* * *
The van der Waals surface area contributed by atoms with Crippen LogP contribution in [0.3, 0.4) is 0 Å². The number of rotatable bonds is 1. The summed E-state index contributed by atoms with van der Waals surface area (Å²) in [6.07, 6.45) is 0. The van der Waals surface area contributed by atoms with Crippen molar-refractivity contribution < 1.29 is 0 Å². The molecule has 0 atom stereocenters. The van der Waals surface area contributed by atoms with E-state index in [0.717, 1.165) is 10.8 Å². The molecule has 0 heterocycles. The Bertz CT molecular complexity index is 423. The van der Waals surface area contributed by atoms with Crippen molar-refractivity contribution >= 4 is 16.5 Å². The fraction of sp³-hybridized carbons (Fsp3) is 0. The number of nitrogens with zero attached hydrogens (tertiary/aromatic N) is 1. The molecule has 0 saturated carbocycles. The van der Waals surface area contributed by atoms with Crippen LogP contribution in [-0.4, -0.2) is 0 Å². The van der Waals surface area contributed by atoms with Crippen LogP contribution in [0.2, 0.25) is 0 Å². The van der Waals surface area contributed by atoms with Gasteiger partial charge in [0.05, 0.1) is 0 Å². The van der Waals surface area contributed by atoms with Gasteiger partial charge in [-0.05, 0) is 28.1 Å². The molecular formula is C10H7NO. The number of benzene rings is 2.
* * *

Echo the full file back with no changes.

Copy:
The van der Waals surface area contributed by atoms with Crippen LogP contribution in [0.3, 0.4) is 0 Å². The number of rotatable bonds is 1. The summed E-state index contributed by atoms with van der Waals surface area (Å²) in [6.07, 6.45) is 0. The van der Waals surface area contributed by atoms with Crippen molar-refractivity contribution < 1.29 is 0 Å². The molecule has 0 atom stereocenters. The van der Waals surface area contributed by atoms with E-state index in [0.717, 1.165) is 10.8 Å². The molecule has 0 heterocycles. The Bertz CT molecular complexity index is 423. The van der Waals surface area contributed by atoms with Crippen molar-refractivity contribution >= 4 is 16.5 Å². The fraction of sp³-hybridized carbons (Fsp3) is 0. The number of nitrogens with zero attached hydrogens (tertiary/aromatic N) is 1. The molecule has 0 saturated carbocycles. The van der Waals surface area contributed by atoms with Crippen LogP contribution in [-0.4, -0.2) is 0 Å². The van der Waals surface area contributed by atoms with Crippen LogP contribution in [0.2, 0.25) is 0 Å². The van der Waals surface area contributed by atoms with Gasteiger partial charge in [0.05, 0.1) is 0 Å². The van der Waals surface area contributed by atoms with Gasteiger partial charge in [-0.05, 0) is 28.1 Å². The molecular formula is C10H7NO. The number of benzene rings is 2.